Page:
When someone's evasive or indecisive, they don't Reuben: They waffle. The Reuben sandwich, with its neat strata of bread, sauerkraut, meat and cheese, is a symbol of forthrightness. Few foods are so straightforward.
But at Dot's Deli, the brilliant butchery shop that Miles James last year opened in Fremont, the very good Reuben is one of the fussier items on a menu dominated by meat. Dot's is at its best when it's trafficking in stripped-down presentations of animal flesh, no bread or cheese required.
The apex of its meat achievements comes secured in casing, and the friendly counter staff will happily sell you all the take-home sausages you can carry. If you stick around though, you get the sausages the way James intended them. A traditional worker's spread of sausages, sauerkraut and dark beer is the ideal end-of-the-day repast, even if your job involves more typing and faxing than digging and hauling (And if you show up during happy hour, the plate's priced at $10.)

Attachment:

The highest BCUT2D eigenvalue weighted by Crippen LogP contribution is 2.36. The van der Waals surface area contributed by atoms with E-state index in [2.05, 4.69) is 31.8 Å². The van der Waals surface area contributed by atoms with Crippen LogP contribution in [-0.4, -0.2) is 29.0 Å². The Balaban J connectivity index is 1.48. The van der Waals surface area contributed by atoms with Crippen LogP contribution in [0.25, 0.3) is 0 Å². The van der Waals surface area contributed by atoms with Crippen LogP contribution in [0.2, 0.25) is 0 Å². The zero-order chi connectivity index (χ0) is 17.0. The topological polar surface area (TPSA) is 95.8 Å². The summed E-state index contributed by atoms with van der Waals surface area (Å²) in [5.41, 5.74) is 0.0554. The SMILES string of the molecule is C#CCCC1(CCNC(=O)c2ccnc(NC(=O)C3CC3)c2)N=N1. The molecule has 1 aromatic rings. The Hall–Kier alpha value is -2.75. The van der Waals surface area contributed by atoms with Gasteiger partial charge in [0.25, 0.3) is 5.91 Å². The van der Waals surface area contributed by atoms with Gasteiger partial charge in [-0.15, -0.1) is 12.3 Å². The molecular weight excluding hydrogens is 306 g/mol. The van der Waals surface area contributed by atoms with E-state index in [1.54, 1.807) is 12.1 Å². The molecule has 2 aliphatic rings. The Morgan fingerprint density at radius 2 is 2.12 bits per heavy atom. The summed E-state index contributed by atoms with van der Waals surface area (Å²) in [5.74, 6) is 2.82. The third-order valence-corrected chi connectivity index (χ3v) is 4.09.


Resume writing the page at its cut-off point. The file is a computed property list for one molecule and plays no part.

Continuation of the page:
James makes his sausages in Dot's kitchen, using fresh, local meat: Comparing these sausages to inferior links crammed with filler and leftover tidbits of ritzier dishes is like comparing a Akira Kurosawa film to a made-for-TV movie. The typical array of sausages includes merguez, Polish, bratwurst and spicy Italian, all of them distinguished by thoughtful seasoning that complements rather than competes with the meat; threads of fat that intensify flavor without dissolving into grease and sturdy casings with a satisfying snap. They're honest, and they're terrific.